Huckelberry stated the state’s 401 certification is “fatally flawed” and that “it is not clear” that Rosemont’s mitigation plan will protect Cienega Creek and Davidison Canyon, which are both classified as Arizona Outstanding Waters that cannot be degraded.

“As a consequence, the Section 401 Water Quality Certification issued to Rosemont is both legally and technically questionable,” Huckelberry’s May 5 letter states.

Three days after Huckelberry wrote the Army Corps and EPA, the Coronado National Forest announced it intends to issue a technical approval of the Rosemont Mine in early June when it publishes a Final Record of Decision (ROD) on the project. The ROD does not clear the way for construction, but is an important administrative hurdle for Rosemont’s owners, Toronto-based Hudbay Minerals.

Before the mine can start construction, the Forest Service must also approve a separate Mining Plan of Operations for the project, Heidi Schewel, a Coronado National Forest (CNF) spokeswoman, told the Arizona Daily Star in a May 13 story.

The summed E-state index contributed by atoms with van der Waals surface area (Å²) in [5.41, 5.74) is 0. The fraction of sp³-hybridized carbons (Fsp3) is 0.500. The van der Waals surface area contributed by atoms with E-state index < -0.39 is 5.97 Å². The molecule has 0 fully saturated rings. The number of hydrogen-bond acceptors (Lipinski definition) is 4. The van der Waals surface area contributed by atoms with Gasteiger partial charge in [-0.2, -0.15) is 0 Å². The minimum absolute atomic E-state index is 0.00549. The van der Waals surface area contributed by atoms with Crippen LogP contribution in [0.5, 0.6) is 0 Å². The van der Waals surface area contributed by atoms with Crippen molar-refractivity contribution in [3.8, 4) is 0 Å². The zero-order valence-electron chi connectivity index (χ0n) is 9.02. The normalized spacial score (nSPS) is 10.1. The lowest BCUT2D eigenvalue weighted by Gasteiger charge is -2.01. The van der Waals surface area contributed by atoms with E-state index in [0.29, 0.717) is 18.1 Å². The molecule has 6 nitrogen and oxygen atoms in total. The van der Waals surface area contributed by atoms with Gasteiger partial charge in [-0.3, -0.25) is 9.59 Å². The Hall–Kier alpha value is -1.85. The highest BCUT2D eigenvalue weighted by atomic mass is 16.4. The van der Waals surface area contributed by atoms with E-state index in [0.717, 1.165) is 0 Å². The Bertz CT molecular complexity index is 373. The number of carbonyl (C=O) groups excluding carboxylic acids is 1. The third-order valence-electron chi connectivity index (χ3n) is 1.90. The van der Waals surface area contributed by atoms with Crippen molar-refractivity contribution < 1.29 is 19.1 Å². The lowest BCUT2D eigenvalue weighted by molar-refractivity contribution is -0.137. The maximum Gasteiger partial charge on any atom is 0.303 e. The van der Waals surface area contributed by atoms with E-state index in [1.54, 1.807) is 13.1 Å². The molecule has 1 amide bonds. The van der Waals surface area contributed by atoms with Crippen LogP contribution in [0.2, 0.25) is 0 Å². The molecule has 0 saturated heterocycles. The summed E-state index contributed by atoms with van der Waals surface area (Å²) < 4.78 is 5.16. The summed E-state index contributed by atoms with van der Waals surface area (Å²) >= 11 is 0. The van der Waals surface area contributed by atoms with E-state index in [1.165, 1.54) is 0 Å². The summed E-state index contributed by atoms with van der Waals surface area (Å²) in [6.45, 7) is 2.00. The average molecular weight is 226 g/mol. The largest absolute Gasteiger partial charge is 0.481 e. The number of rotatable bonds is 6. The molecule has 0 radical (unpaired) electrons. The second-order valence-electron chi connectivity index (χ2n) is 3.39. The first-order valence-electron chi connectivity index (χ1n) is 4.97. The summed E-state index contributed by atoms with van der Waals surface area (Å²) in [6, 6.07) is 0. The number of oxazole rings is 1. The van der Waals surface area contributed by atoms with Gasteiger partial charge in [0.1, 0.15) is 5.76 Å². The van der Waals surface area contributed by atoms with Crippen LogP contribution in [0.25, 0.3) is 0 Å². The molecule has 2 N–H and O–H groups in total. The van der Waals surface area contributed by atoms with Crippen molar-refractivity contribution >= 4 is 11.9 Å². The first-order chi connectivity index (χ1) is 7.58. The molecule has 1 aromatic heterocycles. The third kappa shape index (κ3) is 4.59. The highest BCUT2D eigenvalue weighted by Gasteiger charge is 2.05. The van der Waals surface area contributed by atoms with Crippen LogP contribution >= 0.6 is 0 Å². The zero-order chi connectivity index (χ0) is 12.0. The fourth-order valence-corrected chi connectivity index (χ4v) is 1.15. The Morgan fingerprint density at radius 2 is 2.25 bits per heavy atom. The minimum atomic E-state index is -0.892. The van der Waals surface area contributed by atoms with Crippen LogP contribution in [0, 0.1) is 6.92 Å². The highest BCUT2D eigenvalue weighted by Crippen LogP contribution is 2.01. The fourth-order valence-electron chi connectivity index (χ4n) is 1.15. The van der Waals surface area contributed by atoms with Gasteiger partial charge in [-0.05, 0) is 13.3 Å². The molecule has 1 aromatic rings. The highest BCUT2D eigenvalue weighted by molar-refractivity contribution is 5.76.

The next day, May 9, Huckelberry sent a letter to CNF Supervisor Kerwin Dewberry  stating it was “premature” to issue the Final ROD until after the Army Corps decides on whether to issue the 404 permit and an environmental review of areas impacted by two wildfires that swept through 48,000 acres. The fires impacted portions of the Rosemont project area including the Empire Gulch, Barrel Canyon and Davidson Canyon watersheds.

“Resource agencies should be the opportunity to evaluate the changed conditions prior to concluding the (Environmental Impact Statement) and issuing the ROD,” Huckelberry stated.

Huckelberry stated that Dewberry should know the county is legally challenging the state’s 401 certification and that it is uncertain that Rosemont’s runoff from more than 3,000 acres of waste rock and mine tailings that will be dumped on the Coronado National Forest won’t damage Arizona Outstanding Waters in Cienega Creek and Davidson Canyon.